Patti stopped by my studio last week so I thought it was the perfect opportunity to ask her some more questions and I got our chat on video.
I’ve pulled some quotes from our interview in case you can’t watch the video just now.
“What I’m finding more and more is that, women are really smart about the birth choices they’re making. They’re making more informed birth choices but they still aren’t having that support system.”
“Lately the biggest aha moment was that I realized I’m meeting people exactly where they are.”
“Rather than take a partner’s place I actually just come along and support everybody that’s involved.”
I’m just hyper focused on exactly what you’re telling me you want, need and I’m following your instincts.
‘What questions do moms not know to ask before they hire a doula’
Dona has it online actually has a list for moms questions to how to interview your doula which is fantastic and one of my clients did use that. Dona link how to hire a doula, follow this link to get the interview questions too. https://www.dona.org/what-is-a-doula/how-to-hire-a-doula/
“Of course women have always cared for women that’s not a new concept …
but they came up with the concept of actually what a doula does and in putting some structure around it. Because Penny Simpkins saw a need. She saw that births were going to be in the hospitals. So this was her way of offering a service of comfort and value to women.”
Who is in control of the birth?
“The mother should always be in charge of the birth and everybody should be working around her. Meaning everybody in the room should be taking clues from her”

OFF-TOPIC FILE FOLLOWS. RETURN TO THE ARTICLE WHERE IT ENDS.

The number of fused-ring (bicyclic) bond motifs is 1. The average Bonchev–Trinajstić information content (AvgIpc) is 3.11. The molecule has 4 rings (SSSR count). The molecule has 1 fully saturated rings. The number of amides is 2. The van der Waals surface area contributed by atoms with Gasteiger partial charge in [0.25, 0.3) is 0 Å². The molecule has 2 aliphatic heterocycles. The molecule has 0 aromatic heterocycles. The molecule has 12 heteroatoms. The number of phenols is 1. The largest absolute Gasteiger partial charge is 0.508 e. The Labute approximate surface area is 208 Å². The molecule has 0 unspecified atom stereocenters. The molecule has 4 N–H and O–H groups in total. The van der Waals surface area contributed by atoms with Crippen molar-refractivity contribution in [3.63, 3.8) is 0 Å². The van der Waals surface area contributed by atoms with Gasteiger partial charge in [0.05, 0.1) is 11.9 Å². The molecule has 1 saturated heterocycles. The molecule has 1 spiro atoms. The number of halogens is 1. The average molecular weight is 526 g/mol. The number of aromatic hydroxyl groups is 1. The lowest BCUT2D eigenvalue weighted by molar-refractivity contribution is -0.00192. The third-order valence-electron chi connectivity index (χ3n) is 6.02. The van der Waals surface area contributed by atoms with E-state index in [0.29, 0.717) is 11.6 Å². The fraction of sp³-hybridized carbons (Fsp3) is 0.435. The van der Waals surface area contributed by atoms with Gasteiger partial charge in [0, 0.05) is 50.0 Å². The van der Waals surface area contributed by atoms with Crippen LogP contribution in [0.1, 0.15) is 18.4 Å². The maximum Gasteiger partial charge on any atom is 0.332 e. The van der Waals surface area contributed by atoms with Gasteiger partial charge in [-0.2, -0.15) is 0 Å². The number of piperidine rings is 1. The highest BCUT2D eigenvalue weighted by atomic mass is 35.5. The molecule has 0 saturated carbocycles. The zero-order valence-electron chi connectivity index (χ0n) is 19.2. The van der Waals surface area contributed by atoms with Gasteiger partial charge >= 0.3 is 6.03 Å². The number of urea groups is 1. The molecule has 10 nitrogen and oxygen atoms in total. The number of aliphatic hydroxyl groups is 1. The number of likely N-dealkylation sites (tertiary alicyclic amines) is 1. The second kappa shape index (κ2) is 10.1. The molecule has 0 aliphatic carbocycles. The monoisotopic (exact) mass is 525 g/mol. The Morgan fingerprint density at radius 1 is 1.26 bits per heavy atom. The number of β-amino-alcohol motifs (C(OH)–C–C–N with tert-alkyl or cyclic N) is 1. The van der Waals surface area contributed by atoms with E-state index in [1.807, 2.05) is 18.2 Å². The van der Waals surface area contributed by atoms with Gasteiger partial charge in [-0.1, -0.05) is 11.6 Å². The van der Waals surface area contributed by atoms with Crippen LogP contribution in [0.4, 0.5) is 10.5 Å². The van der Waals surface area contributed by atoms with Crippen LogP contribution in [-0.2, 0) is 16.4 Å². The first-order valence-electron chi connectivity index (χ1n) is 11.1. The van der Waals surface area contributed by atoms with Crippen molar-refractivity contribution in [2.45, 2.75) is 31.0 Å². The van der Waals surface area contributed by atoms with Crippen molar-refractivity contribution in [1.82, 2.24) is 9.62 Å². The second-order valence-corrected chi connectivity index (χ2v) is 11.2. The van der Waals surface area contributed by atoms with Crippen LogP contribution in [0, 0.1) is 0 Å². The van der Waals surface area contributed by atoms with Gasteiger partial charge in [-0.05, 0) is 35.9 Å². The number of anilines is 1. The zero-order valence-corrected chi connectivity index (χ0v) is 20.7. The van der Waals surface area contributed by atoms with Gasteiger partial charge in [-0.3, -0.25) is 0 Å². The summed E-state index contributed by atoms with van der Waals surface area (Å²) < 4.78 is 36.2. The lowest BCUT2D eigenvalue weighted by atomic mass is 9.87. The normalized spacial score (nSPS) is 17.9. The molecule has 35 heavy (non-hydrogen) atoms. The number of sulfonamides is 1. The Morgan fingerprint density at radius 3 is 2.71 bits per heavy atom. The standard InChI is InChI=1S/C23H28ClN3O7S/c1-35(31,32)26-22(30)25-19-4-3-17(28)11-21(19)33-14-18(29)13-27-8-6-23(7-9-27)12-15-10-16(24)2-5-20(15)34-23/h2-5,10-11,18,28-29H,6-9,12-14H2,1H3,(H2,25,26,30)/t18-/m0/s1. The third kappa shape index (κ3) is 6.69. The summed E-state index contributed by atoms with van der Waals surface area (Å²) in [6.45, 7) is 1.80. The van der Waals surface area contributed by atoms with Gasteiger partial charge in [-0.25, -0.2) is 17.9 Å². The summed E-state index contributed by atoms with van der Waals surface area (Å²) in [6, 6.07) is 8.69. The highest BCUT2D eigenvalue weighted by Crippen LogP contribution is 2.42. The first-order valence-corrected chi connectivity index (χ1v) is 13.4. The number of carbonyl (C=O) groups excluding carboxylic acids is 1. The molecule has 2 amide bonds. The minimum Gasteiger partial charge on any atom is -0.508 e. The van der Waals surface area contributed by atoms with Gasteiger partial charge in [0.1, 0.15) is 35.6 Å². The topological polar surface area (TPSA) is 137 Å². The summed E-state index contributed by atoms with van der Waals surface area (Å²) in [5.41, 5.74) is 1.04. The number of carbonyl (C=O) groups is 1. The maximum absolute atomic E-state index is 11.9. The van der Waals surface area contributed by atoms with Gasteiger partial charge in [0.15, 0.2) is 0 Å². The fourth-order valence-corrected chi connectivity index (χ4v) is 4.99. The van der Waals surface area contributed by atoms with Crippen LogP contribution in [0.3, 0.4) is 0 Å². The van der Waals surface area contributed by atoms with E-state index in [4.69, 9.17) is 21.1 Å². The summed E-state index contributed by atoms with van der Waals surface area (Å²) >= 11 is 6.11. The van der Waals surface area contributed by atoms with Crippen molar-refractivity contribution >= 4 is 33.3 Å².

“I think the modern woman can be disconnected from her body because we’re in offices all day and that sidelines our intuition…
So during the time that I’m working with you. I’m gonna encourage you to get back to that. Maybe meditate to get back to your intuition and just get back into your body so to speak and I really encouraged people to trust their body and I think that’s tough for a lot of people. Those are the things that we are working on prior to labor and delivery.”
“We’re gonna write up the birth story that’s a huge, huge thing for healing I like the power of oral storytelling I think that’s very powerful. ..
We’re gonna still orally discuss that birth because what happens when we when we oral story tell we’re gonna hear new things. You know sometimes I get a mom and she’s just talking and so I’m furiously writing and then the partner comes in the room where the partner sitting there and the partner goes yeah but then they did this and he has stuff to add and so what she thought was a simple one paragraph thing or what she thought was a two-hour thing wasn’t a two hour thing because our brains you know we can only take in so much and it’s a long emotional journey that we take. It’s extremely important to postpartum depression that we have someone to tell our birth story to.”
Everybody wants to tell their story
and that’s because telling the story does something different in our brain and it’s extremely important and if I believe this is just a strong key to fighting postpartum depression. Birth is positive it’s not scary and negative and frightening it certainly doesn’t have to be.”
So do you think telling your birth story after as a positive story helps ward off that postpartum depression? Is that what you’re saying?
“Yeah because there’s something that happens in our brain when you’ve been able to tell your story orally. Let your spouse or whoever come in and tell their side of it. Then he or she feels more bonded to you, more bonded to the baby. I just think it builds some really great brain connections when we’re doing that.”
Patti’s contact information PRDoula@gmail.com or phone at 864.907.3755. Her website is https://www.myinstinctivebirth.com